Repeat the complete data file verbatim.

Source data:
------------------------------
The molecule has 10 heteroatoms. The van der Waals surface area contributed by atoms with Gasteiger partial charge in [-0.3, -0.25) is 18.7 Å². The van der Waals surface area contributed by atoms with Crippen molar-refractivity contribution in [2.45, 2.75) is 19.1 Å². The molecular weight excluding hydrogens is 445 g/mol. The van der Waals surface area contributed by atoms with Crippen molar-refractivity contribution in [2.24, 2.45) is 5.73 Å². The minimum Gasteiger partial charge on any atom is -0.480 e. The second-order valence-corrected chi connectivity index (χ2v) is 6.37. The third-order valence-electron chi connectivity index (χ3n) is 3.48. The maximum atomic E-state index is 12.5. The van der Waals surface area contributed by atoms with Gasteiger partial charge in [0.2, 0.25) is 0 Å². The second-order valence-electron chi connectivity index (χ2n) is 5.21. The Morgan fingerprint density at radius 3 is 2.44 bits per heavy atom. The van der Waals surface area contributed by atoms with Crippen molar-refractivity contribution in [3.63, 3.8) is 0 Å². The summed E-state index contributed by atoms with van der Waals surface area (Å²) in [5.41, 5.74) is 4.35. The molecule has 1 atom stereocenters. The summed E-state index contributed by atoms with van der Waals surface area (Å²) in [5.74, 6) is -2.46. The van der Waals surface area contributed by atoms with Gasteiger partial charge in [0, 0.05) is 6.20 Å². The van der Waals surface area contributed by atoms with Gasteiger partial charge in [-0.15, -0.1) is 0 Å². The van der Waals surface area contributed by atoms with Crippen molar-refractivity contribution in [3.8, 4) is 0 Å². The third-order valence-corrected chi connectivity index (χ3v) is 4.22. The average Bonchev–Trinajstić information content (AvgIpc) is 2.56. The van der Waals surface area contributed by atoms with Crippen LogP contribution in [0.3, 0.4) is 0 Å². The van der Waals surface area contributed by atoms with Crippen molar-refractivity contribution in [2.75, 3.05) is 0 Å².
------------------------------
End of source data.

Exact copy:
The molecule has 10 heteroatoms. The van der Waals surface area contributed by atoms with Gasteiger partial charge in [-0.3, -0.25) is 18.7 Å². The van der Waals surface area contributed by atoms with Crippen molar-refractivity contribution in [2.45, 2.75) is 19.1 Å². The molecular weight excluding hydrogens is 445 g/mol. The van der Waals surface area contributed by atoms with Crippen molar-refractivity contribution in [2.24, 2.45) is 5.73 Å². The minimum Gasteiger partial charge on any atom is -0.480 e. The second-order valence-corrected chi connectivity index (χ2v) is 6.37. The third-order valence-electron chi connectivity index (χ3n) is 3.48. The maximum atomic E-state index is 12.5. The van der Waals surface area contributed by atoms with Gasteiger partial charge in [0.2, 0.25) is 0 Å². The second-order valence-electron chi connectivity index (χ2n) is 5.21. The Morgan fingerprint density at radius 3 is 2.44 bits per heavy atom. The van der Waals surface area contributed by atoms with Crippen molar-refractivity contribution in [3.63, 3.8) is 0 Å². The summed E-state index contributed by atoms with van der Waals surface area (Å²) in [5.41, 5.74) is 4.35. The molecule has 1 atom stereocenters. The summed E-state index contributed by atoms with van der Waals surface area (Å²) in [5.74, 6) is -2.46. The van der Waals surface area contributed by atoms with Gasteiger partial charge in [0, 0.05) is 6.20 Å². The van der Waals surface area contributed by atoms with Gasteiger partial charge in [-0.15, -0.1) is 0 Å². The van der Waals surface area contributed by atoms with Crippen molar-refractivity contribution in [3.8, 4) is 0 Å². The third-order valence-corrected chi connectivity index (χ3v) is 4.22. The average Bonchev–Trinajstić information content (AvgIpc) is 2.56. The van der Waals surface area contributed by atoms with Crippen LogP contribution in [0.3, 0.4) is 0 Å². The van der Waals surface area contributed by atoms with Crippen molar-refractivity contribution in [2.75, 3.05) is 0 Å².